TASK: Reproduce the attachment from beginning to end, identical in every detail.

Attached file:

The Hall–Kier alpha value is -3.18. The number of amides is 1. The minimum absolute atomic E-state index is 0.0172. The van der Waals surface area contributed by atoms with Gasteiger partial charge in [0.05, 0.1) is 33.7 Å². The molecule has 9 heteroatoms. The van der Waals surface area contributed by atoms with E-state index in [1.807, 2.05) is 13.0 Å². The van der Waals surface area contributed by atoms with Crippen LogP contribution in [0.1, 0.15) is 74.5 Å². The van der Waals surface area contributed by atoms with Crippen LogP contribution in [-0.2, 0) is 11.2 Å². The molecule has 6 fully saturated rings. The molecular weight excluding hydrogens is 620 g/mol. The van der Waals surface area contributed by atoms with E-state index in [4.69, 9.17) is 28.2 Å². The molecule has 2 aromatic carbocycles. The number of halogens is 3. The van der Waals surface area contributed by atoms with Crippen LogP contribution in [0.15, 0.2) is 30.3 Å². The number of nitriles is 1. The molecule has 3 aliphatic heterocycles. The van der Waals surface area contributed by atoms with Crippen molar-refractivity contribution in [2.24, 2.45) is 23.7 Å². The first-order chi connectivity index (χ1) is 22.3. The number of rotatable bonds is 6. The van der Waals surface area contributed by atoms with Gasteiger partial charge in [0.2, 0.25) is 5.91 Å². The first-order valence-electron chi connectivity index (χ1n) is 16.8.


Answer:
The Hall–Kier alpha value is -3.18. The number of amides is 1. The minimum absolute atomic E-state index is 0.0172. The van der Waals surface area contributed by atoms with Gasteiger partial charge in [0.05, 0.1) is 33.7 Å². The molecule has 9 heteroatoms. The van der Waals surface area contributed by atoms with E-state index in [1.807, 2.05) is 13.0 Å². The van der Waals surface area contributed by atoms with Crippen LogP contribution in [0.1, 0.15) is 74.5 Å². The van der Waals surface area contributed by atoms with Crippen LogP contribution in [-0.2, 0) is 11.2 Å². The molecule has 6 fully saturated rings. The molecular weight excluding hydrogens is 620 g/mol. The van der Waals surface area contributed by atoms with E-state index in [4.69, 9.17) is 28.2 Å². The molecule has 2 aromatic carbocycles. The number of halogens is 3. The van der Waals surface area contributed by atoms with Crippen LogP contribution in [0.15, 0.2) is 30.3 Å². The number of nitriles is 1. The molecule has 3 aliphatic heterocycles. The van der Waals surface area contributed by atoms with Crippen molar-refractivity contribution in [2.24, 2.45) is 23.7 Å². The first-order chi connectivity index (χ1) is 22.3. The number of rotatable bonds is 6. The van der Waals surface area contributed by atoms with Gasteiger partial charge in [0.2, 0.25) is 5.91 Å². The first-order valence-electron chi connectivity index (χ1n) is 16.8.